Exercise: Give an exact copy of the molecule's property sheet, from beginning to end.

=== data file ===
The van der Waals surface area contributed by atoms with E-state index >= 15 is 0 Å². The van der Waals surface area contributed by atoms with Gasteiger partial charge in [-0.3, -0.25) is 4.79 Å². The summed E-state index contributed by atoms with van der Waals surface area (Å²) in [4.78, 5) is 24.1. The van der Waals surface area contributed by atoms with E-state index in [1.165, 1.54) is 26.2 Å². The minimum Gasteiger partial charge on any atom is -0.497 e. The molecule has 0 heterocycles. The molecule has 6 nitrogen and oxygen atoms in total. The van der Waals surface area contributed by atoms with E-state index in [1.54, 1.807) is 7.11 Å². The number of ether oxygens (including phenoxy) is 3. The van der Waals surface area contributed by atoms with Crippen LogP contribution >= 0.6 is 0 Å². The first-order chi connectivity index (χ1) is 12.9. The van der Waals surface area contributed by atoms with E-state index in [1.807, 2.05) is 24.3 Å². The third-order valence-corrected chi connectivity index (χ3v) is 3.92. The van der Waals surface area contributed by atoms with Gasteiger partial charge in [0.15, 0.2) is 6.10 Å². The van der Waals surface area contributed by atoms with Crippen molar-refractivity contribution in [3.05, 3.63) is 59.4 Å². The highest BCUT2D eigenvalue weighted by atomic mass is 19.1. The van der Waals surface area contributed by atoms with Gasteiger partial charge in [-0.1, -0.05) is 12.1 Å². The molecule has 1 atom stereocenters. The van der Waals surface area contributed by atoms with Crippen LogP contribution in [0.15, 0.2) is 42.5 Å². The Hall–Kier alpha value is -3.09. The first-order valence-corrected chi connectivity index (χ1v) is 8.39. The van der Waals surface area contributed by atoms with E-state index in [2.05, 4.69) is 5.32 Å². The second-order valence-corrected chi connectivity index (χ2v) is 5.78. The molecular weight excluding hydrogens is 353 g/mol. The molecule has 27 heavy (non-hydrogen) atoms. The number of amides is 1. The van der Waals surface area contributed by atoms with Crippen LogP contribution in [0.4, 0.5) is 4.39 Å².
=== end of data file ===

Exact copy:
The van der Waals surface area contributed by atoms with E-state index >= 15 is 0 Å². The van der Waals surface area contributed by atoms with Gasteiger partial charge in [-0.3, -0.25) is 4.79 Å². The summed E-state index contributed by atoms with van der Waals surface area (Å²) in [4.78, 5) is 24.1. The van der Waals surface area contributed by atoms with E-state index in [1.165, 1.54) is 26.2 Å². The minimum Gasteiger partial charge on any atom is -0.497 e. The molecule has 0 heterocycles. The molecule has 6 nitrogen and oxygen atoms in total. The van der Waals surface area contributed by atoms with E-state index in [1.54, 1.807) is 7.11 Å². The number of ether oxygens (including phenoxy) is 3. The van der Waals surface area contributed by atoms with Crippen LogP contribution >= 0.6 is 0 Å². The first-order chi connectivity index (χ1) is 12.9. The van der Waals surface area contributed by atoms with E-state index in [1.807, 2.05) is 24.3 Å². The third-order valence-corrected chi connectivity index (χ3v) is 3.92. The van der Waals surface area contributed by atoms with Gasteiger partial charge in [0.15, 0.2) is 6.10 Å². The van der Waals surface area contributed by atoms with Crippen molar-refractivity contribution in [3.05, 3.63) is 59.4 Å². The highest BCUT2D eigenvalue weighted by atomic mass is 19.1. The van der Waals surface area contributed by atoms with Gasteiger partial charge in [-0.1, -0.05) is 12.1 Å². The molecule has 1 atom stereocenters. The van der Waals surface area contributed by atoms with Crippen LogP contribution in [0.15, 0.2) is 42.5 Å². The Hall–Kier alpha value is -3.09. The first-order valence-corrected chi connectivity index (χ1v) is 8.39. The van der Waals surface area contributed by atoms with E-state index in [2.05, 4.69) is 5.32 Å². The second-order valence-corrected chi connectivity index (χ2v) is 5.78. The molecular weight excluding hydrogens is 353 g/mol. The molecule has 27 heavy (non-hydrogen) atoms. The number of amides is 1. The van der Waals surface area contributed by atoms with Crippen LogP contribution in [0.4, 0.5) is 4.39 Å².